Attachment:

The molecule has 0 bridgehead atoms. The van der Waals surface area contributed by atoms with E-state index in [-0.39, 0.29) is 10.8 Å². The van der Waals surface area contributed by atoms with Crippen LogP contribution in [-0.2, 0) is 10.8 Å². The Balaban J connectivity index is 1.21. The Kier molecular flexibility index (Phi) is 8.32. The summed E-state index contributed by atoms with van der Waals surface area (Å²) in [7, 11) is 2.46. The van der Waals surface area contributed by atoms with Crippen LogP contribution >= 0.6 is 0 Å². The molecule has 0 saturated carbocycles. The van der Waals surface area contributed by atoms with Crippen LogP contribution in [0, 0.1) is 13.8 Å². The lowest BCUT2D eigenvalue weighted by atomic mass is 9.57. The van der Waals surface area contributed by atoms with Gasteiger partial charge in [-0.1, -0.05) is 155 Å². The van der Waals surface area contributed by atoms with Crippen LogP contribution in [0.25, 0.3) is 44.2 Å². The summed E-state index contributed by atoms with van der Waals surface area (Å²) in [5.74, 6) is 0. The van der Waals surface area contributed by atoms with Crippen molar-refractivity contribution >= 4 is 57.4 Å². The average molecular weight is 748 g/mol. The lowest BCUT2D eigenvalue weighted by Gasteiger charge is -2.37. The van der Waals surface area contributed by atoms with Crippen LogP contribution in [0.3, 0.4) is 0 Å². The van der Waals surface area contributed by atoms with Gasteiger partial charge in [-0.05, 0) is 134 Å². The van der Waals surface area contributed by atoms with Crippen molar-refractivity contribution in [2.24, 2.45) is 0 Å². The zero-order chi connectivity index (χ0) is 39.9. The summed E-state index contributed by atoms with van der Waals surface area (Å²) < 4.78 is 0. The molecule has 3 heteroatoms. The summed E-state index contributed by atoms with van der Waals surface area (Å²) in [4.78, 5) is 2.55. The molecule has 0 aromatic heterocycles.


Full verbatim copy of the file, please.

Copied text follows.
The molecule has 0 bridgehead atoms. The van der Waals surface area contributed by atoms with E-state index in [-0.39, 0.29) is 10.8 Å². The van der Waals surface area contributed by atoms with Crippen LogP contribution in [-0.2, 0) is 10.8 Å². The Balaban J connectivity index is 1.21. The Kier molecular flexibility index (Phi) is 8.32. The summed E-state index contributed by atoms with van der Waals surface area (Å²) in [7, 11) is 2.46. The van der Waals surface area contributed by atoms with Crippen LogP contribution >= 0.6 is 0 Å². The molecule has 0 saturated carbocycles. The van der Waals surface area contributed by atoms with Crippen LogP contribution in [0, 0.1) is 13.8 Å². The lowest BCUT2D eigenvalue weighted by atomic mass is 9.57. The van der Waals surface area contributed by atoms with Gasteiger partial charge in [-0.1, -0.05) is 155 Å². The van der Waals surface area contributed by atoms with Crippen LogP contribution in [0.25, 0.3) is 44.2 Å². The summed E-state index contributed by atoms with van der Waals surface area (Å²) in [5.74, 6) is 0. The van der Waals surface area contributed by atoms with Crippen molar-refractivity contribution >= 4 is 57.4 Å². The average molecular weight is 748 g/mol. The lowest BCUT2D eigenvalue weighted by Gasteiger charge is -2.37. The van der Waals surface area contributed by atoms with Crippen LogP contribution in [0.3, 0.4) is 0 Å². The van der Waals surface area contributed by atoms with Gasteiger partial charge in [-0.05, 0) is 134 Å². The van der Waals surface area contributed by atoms with Crippen molar-refractivity contribution in [2.24, 2.45) is 0 Å². The zero-order chi connectivity index (χ0) is 39.9. The summed E-state index contributed by atoms with van der Waals surface area (Å²) < 4.78 is 0. The molecule has 3 heteroatoms. The summed E-state index contributed by atoms with van der Waals surface area (Å²) in [4.78, 5) is 2.55. The molecule has 0 aromatic heterocycles.